Tips for Pumping at Work

 It’s the 21st Century! More and more mothers are returning back to work shortly after they deliver. In my opinion, the U.S. average maternity leave length of 12 weeks or less (if you do not qualify for FMLA) is just way too short, compared to other developed countries such as, Austria, who have maternity leave that can last up to 2 years! 

As mentioned from my previous posts, I started pumping soon after my son was born due to latch-on issues. I was on maternity leave for 10 weeks, and when it was time to return to work, I still wanted to continue pumping. I was unsure about how my manager and the doctors I worked with felt about me taking time to pump while on clock, so before I came back from maternity leave I spoke with my manager. By law, I was allowed to pump when I needed to, but my manager who was very understanding, also consented it.

One of the problems I faced while pumping at work was having a private lactation room. I worked at a medical clinic, and you’d think there would be a lactation room, but there was not. The whole building is a medical facility, but there was not one single lactation room! So I had to make do with what I have. At first it was very hard pumping at work because, I was on a set pumping schedule at home, but at work it depends if a room is available to pump in. At first I was pumping 3 times at work, but since it was hard to find available rooms, I had to cut down to 2. Also by law, pumping in the restroom CANNOT be an option, and by my own sanitary concerns, I did not want to pump in the restroom. 

For those moms who are planning to pump when you go back to work, or already back at work but struggling to find time/place/ways etc, I would recommend: 

1) Researching and understanding your rights. We become such protective individuals when we have our children, and I became the type of person where my son comes first no matter what. So does his health, too. I looked up my rights, so I can always defend myself if anyone feels it is wrong for me to pump at work. Research on Section 4207 of the Affordable Care Act about your rights at the workplace for pumping. 

Some of the rights covered by Section 4207 are:

  • “An employer shall provide a reasonable amount of break time and a space to express milk as frequently as needed by the nursing mother, for up to one year following the birth of the employee’s child”
  • The space provided by the employer cannot be a bathroom, and it must be shielded from view and free from intrusion by coworkers or the public.  
  • Employers are not required under the FLSA to compensate nursing mothers for breaks taken for the purpose of expressing milk. However, where employers already provide compensated breaks, an employee who uses that break time to express milk must be compensated in the same way that other employees are compensated for break time.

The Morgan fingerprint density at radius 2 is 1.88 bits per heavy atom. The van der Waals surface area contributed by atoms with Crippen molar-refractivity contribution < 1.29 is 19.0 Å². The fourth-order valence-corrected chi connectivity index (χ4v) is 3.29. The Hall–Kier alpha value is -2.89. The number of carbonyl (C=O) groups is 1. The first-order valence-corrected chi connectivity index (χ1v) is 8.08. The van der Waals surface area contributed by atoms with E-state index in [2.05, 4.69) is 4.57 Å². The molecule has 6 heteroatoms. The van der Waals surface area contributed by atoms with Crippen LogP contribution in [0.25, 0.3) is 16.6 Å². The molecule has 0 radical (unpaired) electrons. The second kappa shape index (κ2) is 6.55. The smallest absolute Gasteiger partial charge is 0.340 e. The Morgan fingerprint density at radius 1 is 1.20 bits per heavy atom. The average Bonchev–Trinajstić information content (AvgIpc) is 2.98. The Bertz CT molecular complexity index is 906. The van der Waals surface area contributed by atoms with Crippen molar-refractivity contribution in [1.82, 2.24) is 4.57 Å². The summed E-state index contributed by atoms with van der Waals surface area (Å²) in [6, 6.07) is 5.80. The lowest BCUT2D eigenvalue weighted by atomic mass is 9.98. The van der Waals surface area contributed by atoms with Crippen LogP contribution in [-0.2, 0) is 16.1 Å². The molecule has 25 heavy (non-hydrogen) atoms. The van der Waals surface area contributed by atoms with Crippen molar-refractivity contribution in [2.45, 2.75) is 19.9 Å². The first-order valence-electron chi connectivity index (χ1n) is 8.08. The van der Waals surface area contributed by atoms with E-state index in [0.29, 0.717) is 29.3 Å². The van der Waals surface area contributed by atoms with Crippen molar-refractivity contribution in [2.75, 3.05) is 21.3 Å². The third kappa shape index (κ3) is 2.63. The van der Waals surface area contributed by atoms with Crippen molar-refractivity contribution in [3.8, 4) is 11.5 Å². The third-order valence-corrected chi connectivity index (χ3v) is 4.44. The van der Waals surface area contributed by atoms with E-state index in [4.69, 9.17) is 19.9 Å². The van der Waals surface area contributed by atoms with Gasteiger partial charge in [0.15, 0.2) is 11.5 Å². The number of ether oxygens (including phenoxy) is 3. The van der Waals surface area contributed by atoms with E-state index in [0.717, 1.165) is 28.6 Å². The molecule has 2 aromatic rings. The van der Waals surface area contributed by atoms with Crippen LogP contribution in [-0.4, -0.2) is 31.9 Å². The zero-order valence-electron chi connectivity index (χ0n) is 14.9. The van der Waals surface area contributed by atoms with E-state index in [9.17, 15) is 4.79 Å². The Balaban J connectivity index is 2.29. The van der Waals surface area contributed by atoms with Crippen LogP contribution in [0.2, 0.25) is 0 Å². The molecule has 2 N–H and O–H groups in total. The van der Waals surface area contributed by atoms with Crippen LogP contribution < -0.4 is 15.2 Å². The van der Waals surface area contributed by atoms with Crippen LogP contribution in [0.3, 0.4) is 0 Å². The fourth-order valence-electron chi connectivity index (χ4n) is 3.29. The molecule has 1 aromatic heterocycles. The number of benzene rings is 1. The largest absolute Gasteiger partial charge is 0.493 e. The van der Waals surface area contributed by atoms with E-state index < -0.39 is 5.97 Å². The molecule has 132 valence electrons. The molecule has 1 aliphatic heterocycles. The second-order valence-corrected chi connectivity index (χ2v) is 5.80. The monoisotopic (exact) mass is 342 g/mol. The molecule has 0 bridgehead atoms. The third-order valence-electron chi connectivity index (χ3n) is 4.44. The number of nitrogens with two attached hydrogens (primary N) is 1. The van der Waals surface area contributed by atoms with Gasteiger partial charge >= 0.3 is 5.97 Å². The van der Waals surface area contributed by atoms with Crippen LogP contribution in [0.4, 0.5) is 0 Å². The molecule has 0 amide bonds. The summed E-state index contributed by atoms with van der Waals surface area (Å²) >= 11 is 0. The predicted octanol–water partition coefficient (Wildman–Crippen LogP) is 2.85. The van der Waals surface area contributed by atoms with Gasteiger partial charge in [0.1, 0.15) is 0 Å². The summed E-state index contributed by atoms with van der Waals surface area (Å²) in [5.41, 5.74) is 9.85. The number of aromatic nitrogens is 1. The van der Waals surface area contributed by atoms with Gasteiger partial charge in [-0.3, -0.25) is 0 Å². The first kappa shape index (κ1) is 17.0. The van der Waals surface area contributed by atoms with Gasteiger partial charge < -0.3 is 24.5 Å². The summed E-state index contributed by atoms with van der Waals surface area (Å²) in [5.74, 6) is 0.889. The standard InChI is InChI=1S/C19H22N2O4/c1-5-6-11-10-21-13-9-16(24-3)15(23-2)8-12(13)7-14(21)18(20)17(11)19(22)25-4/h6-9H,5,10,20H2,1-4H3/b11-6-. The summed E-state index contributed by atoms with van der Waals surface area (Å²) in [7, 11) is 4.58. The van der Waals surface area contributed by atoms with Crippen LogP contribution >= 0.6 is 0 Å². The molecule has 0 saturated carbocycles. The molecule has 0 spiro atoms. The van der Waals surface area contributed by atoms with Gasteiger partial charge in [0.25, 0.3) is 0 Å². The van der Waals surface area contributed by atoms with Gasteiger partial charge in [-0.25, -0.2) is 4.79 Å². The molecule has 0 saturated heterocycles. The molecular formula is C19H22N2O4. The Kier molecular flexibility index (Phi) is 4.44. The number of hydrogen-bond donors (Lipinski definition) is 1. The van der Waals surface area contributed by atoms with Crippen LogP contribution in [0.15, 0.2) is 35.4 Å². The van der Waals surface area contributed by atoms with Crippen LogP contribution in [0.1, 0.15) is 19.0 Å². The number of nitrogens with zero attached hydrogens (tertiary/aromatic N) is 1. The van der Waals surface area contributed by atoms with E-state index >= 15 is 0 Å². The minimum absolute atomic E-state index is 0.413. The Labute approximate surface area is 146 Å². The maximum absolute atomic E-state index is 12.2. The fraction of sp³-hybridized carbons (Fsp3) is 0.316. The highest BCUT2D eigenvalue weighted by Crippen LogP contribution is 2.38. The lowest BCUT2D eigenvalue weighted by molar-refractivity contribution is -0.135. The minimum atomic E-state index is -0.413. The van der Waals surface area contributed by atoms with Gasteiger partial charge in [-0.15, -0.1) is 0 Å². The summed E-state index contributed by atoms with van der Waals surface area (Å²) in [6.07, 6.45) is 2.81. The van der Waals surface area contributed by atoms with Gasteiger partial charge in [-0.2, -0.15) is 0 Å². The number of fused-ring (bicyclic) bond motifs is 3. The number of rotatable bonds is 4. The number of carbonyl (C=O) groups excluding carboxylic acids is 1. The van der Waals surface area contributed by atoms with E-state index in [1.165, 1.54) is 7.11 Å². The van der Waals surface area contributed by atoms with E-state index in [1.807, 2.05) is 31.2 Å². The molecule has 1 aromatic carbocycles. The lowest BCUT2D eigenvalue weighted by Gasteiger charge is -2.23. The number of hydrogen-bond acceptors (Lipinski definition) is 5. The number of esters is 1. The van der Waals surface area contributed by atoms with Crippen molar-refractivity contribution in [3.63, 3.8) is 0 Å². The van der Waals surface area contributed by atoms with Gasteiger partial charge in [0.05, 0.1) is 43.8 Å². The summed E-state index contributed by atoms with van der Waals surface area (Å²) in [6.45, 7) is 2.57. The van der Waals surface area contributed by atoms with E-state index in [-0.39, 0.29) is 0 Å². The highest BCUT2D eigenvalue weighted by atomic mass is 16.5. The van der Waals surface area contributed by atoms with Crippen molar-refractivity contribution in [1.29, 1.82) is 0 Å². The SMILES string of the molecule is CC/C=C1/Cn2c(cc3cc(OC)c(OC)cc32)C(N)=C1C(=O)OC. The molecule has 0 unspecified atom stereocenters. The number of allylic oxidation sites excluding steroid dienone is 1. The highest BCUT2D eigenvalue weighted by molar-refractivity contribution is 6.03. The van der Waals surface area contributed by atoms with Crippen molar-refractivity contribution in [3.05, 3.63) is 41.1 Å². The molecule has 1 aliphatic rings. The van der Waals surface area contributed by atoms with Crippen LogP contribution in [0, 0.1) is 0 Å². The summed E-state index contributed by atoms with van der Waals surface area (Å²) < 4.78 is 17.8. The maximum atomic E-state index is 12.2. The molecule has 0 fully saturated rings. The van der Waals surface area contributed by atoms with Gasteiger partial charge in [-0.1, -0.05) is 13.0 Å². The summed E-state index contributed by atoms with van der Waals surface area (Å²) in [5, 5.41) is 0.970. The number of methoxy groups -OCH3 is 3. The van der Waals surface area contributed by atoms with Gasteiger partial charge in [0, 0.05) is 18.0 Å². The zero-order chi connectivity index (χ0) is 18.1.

As part of my job, I had to go to a few training events, and travel to other offices and locations. First thing I did when I arrived, was ask the immediate supervisor where they had a private room with a plug to pump in. At first, I was too shy to ask, but to my surprise these places already had a lactation room set up! 


2) Talking to HR & your supervisor/manager. That way you can both set up a plan that will work for all. 

After a couple months of working again, and getting used to pumping at work, I was able to finally set a routine. One that worked well with the schedules of the doctors and my coworkers. I had set up my private lactation room in one of the doctor’s offices right after she left for lunch around 11:00, and then after she ended her clinic around 3:40 pm. This way, I was still able to set up a schedule at work and home too.
3) Seeking advice from other BTDT moms at your office. It can be beneficial to hear other moms’ who have successfully pumped at the office, or the troubles they may have encountered.
If it wasn’t for the understanding doctors and my coworkers I worked with, I would not have been able to keep pumping until my son’s 1st birthday. I was very apprehensive and felt a little nervous pumping at work at first. I felt like I would be judged because I was taking time off of what I’m supposed to be doing at work, or intruding in someone else’s way. Luckily, I worked with mostly females who have children, so they understood the value. They applauded me for being able to pump until my son was 1 year old, and that really helped encourage me to keep going.